(HealthDay News) — Tobacco counseling for youth or adults can reduce the prevalence of smoking cigarettes during adult years, according to a study published in the January/February issue of the Annals of Family Medicine.
Michael V. Maciosek, Ph.D., from the HealthPartners Institute in Minneapolis, and colleagues conducted a microsimulation analysis to estimate the health impact and cost-effectiveness of tobacco counseling of youth and adults in a U.S. birth cohort of 4,000,000.
The researchers found that the model predicted that annual counseling for youth would reduce the average prevalence of smoking cigarettes by 2.0 percent during adult years, whereas annual counseling for adults would reduce prevalence by 3.8 percent, compared with no tobacco counseling. Over the lifetime of the cohort, youth counseling would prevent 42,686 smoking-attributable fatalities and increase quality-adjusted life-years (QALYs) by 756,601; 69,901 smoking-attributable fatalities would be prevented by adult counseling, and QALYs would be increased by 1,044,392. Per person, youth and adult counseling would yield net savings of $225 and $580, respectively. Adult smoking prevalence would be 5.5 percent lower if annual tobacco counseling was provided to the cohort during both youth and adult years, compared with no counseling, with 105,917 fewer smoking-attributable fatalities over their lifetime. At current counseling rates, only one-third of the potential health and economic benefits of counseling are being realized.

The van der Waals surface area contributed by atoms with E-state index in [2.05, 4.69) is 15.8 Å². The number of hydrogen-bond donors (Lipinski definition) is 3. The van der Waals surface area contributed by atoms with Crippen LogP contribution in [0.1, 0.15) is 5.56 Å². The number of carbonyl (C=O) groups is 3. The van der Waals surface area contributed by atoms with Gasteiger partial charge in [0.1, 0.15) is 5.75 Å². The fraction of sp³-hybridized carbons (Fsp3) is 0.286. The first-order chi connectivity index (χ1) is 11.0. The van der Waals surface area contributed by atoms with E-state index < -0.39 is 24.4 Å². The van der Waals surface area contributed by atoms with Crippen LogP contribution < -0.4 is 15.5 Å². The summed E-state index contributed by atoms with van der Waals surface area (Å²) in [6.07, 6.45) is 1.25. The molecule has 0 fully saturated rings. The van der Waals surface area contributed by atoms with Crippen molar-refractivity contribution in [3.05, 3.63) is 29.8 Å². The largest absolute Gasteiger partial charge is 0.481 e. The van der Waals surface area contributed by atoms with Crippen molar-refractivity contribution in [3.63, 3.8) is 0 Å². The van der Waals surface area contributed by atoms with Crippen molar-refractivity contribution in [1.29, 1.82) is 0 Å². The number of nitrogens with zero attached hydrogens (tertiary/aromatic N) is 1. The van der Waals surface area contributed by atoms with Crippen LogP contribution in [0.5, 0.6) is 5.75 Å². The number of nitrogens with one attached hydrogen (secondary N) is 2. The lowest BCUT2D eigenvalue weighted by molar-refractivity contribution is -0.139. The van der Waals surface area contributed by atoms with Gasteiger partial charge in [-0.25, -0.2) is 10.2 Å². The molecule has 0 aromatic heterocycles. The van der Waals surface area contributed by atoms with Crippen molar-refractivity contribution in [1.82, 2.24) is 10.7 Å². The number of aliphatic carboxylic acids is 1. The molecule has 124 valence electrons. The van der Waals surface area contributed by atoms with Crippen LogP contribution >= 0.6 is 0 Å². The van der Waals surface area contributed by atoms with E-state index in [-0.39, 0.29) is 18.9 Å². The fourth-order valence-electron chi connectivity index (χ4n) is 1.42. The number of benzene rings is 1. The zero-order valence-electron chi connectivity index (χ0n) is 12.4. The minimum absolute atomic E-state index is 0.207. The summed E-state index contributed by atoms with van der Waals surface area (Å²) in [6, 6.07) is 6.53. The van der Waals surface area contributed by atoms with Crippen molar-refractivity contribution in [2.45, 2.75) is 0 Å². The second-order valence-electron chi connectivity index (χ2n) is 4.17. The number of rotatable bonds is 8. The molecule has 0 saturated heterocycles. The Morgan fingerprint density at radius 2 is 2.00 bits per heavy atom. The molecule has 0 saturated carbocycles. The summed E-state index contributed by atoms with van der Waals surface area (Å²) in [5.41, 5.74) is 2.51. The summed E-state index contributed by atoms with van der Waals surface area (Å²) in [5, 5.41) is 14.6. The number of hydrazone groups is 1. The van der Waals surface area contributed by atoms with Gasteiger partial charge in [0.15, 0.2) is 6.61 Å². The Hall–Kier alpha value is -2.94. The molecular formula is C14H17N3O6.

“Both youth and adult intervention are high-priority uses of limited clinician time,” the authors write.